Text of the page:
It remains quite hard to get a handle on the scope of the problem. Many of the so-called "disinformation dozen" that Biden criticized, who were identified in a report by the Center for Countering Digital Hate as super-spreaders of anti-vaccine propaganda, have been banned in some way from one or another of Facebook's platforms or have gone quiet. Some of the "dozen" have learned how to post in ways that create less risk Facebook will take action against them.”

More geometric art



65# paper on Bristol board, 24”x19” developing a motif at Karnac.

I played with it using my photo app and came up with this:


Thanks for looking!

Welcome to Mordor

https://twitter.com/aoc/status/1411088090832252933?s=21

De colores, que no?


Gratitude for the 🌧

Criminal trial against Rio Arriba Sheriff ends in mistrial

Rio Arriba is the site of Tijerina’s courthouse raid in 1967 and the sheriff preceding the present one, Rodella, is sitting still in federal prison for civil rights violations.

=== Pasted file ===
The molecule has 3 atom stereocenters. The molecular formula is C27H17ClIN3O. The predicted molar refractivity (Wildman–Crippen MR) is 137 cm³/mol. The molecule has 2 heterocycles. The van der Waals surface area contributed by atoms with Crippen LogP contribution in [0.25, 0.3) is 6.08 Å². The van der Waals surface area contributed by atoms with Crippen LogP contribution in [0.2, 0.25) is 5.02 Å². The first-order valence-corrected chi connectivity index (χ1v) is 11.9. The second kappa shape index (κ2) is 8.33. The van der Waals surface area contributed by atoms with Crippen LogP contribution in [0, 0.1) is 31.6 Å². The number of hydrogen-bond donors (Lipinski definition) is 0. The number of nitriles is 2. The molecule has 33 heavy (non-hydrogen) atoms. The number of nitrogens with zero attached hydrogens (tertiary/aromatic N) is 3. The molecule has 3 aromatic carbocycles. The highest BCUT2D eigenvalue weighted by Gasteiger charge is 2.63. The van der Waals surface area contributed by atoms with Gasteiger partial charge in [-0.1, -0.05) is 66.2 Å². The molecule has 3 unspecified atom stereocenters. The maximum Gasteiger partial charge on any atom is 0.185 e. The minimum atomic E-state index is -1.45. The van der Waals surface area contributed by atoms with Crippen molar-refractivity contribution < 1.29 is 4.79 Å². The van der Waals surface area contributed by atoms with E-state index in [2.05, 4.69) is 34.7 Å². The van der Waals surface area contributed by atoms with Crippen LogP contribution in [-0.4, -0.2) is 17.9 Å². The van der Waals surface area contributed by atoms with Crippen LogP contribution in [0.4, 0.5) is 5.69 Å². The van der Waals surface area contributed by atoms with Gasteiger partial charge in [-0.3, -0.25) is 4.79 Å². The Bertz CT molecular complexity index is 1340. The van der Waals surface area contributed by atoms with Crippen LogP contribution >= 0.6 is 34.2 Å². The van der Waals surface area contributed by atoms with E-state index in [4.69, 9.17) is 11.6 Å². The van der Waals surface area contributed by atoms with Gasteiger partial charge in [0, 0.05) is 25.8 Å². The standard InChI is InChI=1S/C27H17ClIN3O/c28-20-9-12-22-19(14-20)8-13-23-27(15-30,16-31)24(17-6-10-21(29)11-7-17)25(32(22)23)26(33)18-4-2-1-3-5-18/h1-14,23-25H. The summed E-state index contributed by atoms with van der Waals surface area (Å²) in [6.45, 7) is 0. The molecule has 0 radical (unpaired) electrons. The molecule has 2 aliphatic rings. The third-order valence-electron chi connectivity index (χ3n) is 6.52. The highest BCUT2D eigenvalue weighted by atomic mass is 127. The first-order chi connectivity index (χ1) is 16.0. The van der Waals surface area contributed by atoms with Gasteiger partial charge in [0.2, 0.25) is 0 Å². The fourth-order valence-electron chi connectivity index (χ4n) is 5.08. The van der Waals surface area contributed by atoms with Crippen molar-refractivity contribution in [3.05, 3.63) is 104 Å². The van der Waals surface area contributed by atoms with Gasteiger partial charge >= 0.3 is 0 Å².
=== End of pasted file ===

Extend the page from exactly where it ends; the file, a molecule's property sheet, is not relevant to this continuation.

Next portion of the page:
TIERRA AMARILLA, N.M.- The criminal trial against the sitting sheriff of Rio Arriba County ended in a mistrial Friday.

District Court Judge Kathleen McGarry declared a mistrial because the jury was unable to reach a unanimous verdict.

Sheriff James Lujan is accused of interfering when Espanola Police were in a high speed chase back in 2017 and officers were in pursuit of suspect Phillip Chacon.

Prosecutors say Sheriff Lujan was friends with the suspect and wanted to help him. Court records claim he "instructed Phillip Chacon to gather his belongings and get in his patrol vehicle" to avoid arrest.

It's not clear whether prosecutors plan to bring Lujan to trial again.


https://www.kob.com/new-mexico-news/criminal-trial-against-rio-arriba-sheriff-ends-in-mistrial/6131413/

Chronicling Trump's 10 worst abuses of power

https://www.cnn.com/2021/01/24/politics/trump-worst-abuses-of-power/index.html

Washington (CNN)Former President Donald Trump flouted the limits of presidential power unlike any of his recent predecessors, leaving behind a legacy of unmatched abuses that range from violations of longstanding norms to potentially criminal behavior.